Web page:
Listening to (and Making Art with!) the People Bearing the Unequal Burden of Climate Change.
Climate change tends to be a conversation about science. Scientists have always been at the forefront with their facts and futurecasting. But what do BIPOC voices and indigenous culture have to contribute to that dialogue? In North London, the artist Andrea Ling believes the answer is a whole lot. It’s art—and listening not just to science, but to the people bearing the unequal burden of climate change—that can help us find the will to come together and act. So she’s designed a series of community workshops with the BIPOC community that will become an artistic response to the environmental crisis in the form of a sound installation.
Her project is called PACHA, a word that dates back to Incan times and has various interpretations: world, earth, time, space. Andrea, who is Andean, chose this word as a simple way to convey “we are all connected.” PACHA is set in the London area known as Haringey, ethnically diverse and challenged by unemployment and child poverty. Andrea envisions PACHA as a series of workshops in which people will have hands-on encounters with the environment (foraging in local parks!), doing movement and breathing exercises, working their way up to the time when the participants tell their stories to each other, imagining their futures. These will be recorded and Andrea will curate a sound installation. Our grant will help pay for a tent, so the workshops and future art installations can happen rain or shine.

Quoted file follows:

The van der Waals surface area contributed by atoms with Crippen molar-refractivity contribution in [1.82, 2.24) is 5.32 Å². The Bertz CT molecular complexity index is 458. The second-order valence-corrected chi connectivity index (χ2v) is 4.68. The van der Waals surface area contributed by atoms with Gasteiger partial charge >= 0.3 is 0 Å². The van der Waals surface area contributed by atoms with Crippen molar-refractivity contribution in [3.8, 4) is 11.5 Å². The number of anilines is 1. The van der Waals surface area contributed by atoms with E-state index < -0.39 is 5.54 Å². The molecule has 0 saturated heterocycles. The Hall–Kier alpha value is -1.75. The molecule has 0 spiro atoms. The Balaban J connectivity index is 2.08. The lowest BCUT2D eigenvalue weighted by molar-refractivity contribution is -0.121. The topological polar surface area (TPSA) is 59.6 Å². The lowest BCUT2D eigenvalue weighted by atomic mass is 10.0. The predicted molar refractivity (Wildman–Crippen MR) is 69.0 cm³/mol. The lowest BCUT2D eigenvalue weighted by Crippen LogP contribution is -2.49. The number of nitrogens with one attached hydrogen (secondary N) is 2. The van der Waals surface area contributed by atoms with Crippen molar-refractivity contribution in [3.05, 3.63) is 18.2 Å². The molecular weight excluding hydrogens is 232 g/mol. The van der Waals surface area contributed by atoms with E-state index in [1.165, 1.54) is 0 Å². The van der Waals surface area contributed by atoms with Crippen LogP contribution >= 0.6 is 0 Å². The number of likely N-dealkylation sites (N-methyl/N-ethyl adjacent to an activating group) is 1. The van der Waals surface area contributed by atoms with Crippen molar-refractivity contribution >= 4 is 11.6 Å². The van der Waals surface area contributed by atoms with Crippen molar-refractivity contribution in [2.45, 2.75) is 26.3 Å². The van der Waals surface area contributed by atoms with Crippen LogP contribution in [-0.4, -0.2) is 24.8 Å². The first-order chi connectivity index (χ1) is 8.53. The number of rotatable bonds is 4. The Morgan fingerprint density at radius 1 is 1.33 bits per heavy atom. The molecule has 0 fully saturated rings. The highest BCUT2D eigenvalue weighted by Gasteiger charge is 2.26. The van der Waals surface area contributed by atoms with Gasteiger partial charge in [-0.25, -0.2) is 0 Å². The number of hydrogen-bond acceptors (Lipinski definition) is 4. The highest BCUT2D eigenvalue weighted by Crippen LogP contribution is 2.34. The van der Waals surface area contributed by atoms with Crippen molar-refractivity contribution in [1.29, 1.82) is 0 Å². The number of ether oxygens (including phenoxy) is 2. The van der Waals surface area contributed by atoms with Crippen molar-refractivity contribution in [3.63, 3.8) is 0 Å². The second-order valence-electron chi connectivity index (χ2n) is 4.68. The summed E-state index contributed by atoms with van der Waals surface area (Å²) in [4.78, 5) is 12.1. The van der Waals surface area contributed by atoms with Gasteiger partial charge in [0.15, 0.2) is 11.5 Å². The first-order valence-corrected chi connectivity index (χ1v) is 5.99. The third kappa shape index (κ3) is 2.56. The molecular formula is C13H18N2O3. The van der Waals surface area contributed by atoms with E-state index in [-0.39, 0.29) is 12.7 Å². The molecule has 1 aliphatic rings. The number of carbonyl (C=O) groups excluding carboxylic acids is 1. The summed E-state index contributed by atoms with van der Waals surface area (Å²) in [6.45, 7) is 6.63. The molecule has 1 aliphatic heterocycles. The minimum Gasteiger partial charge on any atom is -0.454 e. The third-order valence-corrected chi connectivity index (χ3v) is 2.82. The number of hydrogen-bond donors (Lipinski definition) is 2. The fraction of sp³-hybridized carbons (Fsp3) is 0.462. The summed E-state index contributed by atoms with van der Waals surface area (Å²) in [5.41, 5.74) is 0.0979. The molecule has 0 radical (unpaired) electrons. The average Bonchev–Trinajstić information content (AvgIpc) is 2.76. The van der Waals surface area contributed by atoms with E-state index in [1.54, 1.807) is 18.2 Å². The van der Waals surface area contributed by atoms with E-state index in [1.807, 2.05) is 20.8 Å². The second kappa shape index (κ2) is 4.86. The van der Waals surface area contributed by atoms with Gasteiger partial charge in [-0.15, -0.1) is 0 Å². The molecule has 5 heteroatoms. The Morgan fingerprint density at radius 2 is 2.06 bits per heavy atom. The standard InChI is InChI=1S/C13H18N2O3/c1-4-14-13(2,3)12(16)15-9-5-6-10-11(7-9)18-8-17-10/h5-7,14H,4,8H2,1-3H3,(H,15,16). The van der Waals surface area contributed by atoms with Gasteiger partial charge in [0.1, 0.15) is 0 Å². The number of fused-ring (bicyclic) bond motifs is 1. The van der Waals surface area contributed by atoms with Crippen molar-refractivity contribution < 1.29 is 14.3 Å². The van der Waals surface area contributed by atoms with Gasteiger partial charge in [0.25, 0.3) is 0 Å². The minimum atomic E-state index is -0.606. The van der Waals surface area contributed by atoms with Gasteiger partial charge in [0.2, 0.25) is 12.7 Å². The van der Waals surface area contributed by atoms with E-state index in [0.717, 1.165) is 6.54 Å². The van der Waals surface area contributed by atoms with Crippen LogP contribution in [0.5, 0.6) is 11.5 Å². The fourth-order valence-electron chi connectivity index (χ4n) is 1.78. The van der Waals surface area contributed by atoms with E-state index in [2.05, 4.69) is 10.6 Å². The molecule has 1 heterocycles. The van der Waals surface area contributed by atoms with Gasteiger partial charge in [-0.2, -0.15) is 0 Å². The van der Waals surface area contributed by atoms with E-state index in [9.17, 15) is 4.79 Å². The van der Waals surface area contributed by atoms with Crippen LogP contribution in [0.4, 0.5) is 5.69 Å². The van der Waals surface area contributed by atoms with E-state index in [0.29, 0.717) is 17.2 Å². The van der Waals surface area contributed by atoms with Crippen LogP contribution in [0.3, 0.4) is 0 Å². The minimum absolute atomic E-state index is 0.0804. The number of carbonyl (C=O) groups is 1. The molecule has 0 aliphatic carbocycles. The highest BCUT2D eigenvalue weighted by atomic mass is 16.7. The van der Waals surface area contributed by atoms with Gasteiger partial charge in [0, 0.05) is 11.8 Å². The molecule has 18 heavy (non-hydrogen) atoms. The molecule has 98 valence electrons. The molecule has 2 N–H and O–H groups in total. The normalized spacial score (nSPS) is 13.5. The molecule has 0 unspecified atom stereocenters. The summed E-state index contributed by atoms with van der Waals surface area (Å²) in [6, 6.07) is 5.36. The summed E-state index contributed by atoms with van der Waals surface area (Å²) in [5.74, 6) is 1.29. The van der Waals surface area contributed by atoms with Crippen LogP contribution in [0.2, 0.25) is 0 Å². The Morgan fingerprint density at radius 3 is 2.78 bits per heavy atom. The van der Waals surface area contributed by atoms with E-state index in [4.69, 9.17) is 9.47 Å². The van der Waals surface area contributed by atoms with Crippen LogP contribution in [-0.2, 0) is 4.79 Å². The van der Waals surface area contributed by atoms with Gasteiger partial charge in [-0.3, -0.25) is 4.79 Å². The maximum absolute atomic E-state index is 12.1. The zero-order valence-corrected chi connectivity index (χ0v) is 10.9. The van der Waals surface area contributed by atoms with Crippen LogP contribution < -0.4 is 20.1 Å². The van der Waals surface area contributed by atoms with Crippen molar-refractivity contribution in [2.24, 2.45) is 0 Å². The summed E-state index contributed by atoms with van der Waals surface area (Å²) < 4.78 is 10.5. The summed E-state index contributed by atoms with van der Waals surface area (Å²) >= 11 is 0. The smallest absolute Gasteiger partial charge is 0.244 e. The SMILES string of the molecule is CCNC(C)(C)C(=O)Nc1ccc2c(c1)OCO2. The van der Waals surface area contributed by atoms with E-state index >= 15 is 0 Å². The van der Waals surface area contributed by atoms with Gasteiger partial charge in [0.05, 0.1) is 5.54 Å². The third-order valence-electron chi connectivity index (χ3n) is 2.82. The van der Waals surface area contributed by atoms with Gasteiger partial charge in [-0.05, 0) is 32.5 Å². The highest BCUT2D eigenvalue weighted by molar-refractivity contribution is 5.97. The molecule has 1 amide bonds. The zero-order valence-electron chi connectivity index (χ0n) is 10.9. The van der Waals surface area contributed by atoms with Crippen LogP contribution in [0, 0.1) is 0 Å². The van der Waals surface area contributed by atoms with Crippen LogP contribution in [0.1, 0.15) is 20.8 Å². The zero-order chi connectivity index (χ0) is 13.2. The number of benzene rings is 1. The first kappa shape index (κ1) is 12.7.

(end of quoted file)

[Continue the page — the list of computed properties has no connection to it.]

Art has something to tell us about climate change. Andrea and PACHA are helping us hear it.